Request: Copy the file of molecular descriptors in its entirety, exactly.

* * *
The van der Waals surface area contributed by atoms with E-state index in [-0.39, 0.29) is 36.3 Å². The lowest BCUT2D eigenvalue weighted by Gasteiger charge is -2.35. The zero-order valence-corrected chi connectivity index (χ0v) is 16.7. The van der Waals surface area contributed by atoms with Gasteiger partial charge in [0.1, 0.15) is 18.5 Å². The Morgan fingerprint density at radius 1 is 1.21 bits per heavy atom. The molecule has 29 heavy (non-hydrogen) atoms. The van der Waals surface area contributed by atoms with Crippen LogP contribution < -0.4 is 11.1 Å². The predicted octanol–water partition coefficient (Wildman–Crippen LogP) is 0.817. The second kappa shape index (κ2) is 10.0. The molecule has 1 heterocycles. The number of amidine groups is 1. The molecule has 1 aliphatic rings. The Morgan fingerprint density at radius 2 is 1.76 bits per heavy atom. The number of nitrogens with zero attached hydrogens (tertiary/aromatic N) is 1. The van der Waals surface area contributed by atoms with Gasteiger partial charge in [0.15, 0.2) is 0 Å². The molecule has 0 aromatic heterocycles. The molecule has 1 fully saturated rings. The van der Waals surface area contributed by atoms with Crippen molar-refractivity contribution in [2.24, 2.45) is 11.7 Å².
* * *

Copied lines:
The van der Waals surface area contributed by atoms with E-state index in [-0.39, 0.29) is 36.3 Å². The lowest BCUT2D eigenvalue weighted by Gasteiger charge is -2.35. The zero-order valence-corrected chi connectivity index (χ0v) is 16.7. The van der Waals surface area contributed by atoms with Gasteiger partial charge in [0.1, 0.15) is 18.5 Å². The Morgan fingerprint density at radius 1 is 1.21 bits per heavy atom. The molecule has 29 heavy (non-hydrogen) atoms. The van der Waals surface area contributed by atoms with Crippen LogP contribution < -0.4 is 11.1 Å². The predicted octanol–water partition coefficient (Wildman–Crippen LogP) is 0.817. The second kappa shape index (κ2) is 10.0. The molecule has 1 heterocycles. The number of amidine groups is 1. The molecule has 1 aliphatic rings. The Morgan fingerprint density at radius 2 is 1.76 bits per heavy atom. The number of nitrogens with zero attached hydrogens (tertiary/aromatic N) is 1. The van der Waals surface area contributed by atoms with Gasteiger partial charge in [0.15, 0.2) is 0 Å². The molecule has 0 aromatic heterocycles. The molecule has 1 fully saturated rings. The van der Waals surface area contributed by atoms with Crippen molar-refractivity contribution in [2.24, 2.45) is 11.7 Å².